You can withdraw all or part of your account in a single cash payment, depending on your plan rules and the terms of your contracts.
Your right to a lump-sum distribution from your TIAA Traditional Account may be restricted to taking 10 annual payments under those terms.
Minimum Distribution Option
Generally, you must begin taking minimum withdrawals from your account by April 1 following the year in which you turn age 70½ or retire, whichever is later.
This can help you defer the minimum required distribution while keeping you in compliance with federal regulations.
Retirement Transition Benefit
If your contract allows, you can withdraw, in cash, up to 10% of your accumulation at the beginning of a conversion to lifetime annuity income. The amount you withdraw will reduce your lifetime annuity income accordingly.
Single-Sum Death Benefit
A set amount your beneficiary(ies) will receive from your retirement account if you die before taking income.
If your plan doesn't otherwise allow cash distributions, upon separation from service you can withdraw your entire retirement savings if your TIAA Traditional Account value does not exceed $2,000 and your overall account balance is below a limit set by your employer's plan (typically $4,000). If your plan does allow cash distributions, upon separation you may be able to withdraw your TIAA Traditional accumulation if the value does not exceed $2,000. Talk to your benefits office for details.
If your plan allows, you can choose to receive regular income payments (minimum $100) on a semimonthly, monthly, quarterly, semiannual or annual basis. You can increase, decrease or suspend the payments at any time.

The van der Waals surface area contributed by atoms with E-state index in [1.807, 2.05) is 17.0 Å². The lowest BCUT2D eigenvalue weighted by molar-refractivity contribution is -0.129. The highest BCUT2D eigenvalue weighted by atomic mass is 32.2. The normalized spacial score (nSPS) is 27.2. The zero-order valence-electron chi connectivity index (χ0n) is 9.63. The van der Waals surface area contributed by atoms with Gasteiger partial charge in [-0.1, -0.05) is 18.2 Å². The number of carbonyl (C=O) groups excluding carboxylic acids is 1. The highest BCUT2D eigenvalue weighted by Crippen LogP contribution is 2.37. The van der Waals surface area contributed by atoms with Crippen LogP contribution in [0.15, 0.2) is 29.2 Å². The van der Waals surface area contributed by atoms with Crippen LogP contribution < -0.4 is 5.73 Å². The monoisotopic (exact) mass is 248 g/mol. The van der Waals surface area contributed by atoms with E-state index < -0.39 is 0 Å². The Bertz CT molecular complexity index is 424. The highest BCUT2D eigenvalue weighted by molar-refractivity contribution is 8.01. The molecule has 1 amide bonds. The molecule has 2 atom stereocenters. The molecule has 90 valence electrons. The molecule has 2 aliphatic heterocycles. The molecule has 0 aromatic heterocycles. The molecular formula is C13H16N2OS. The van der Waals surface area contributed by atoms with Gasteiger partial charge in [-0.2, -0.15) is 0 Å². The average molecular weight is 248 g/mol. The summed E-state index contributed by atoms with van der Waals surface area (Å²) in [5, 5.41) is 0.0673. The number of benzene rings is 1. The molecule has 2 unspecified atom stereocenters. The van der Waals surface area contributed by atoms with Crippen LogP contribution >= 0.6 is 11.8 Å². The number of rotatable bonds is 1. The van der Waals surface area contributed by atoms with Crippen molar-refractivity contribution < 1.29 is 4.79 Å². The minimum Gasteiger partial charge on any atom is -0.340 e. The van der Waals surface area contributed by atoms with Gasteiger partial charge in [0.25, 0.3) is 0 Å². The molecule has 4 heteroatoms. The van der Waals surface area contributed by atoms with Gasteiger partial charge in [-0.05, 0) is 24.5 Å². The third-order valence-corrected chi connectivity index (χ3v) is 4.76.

These withdrawals are not available from TIAA Traditional Account balances.
TPA to Cash
If your plan allows, you can withdraw your TIAA Traditional Account accumulation through a Transfer Payout Annuity (TPA) in 10 approximately equal annual payments. A lump-sum payment, subject to a surrender fee, may be available depending on your plan rules and the terms of your contract.
This plan allows you to receive a cash withdrawal. This may be restricted by the terms of your TIAA-CREF contracts. Taxes and penalties may apply.
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Retirement plan contributions are usually made with before-tax dollars, so federal income taxes are deferred until you begin taking withdrawals later on.
No taxes are due on pretax contributions and earnings made until the money is withdrawn, but because these plans are intended primarily for retirement, you can generally withdraw funds only after termination of employment or age 59½ (subject to plan rules). If you withdraw funds before age 59½, they may be subject to an additional 10% early-withdrawal penalty.
For additional information and guidance, contact your tax advisor.
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Loans are not available from this plan.
1 The availability of certain distributions may depend on the type of contract underlying your plan. Also, if you're married, your right to choose an option may be subject to your spouse's right to survivor benefits. Talk to your benefits office for details.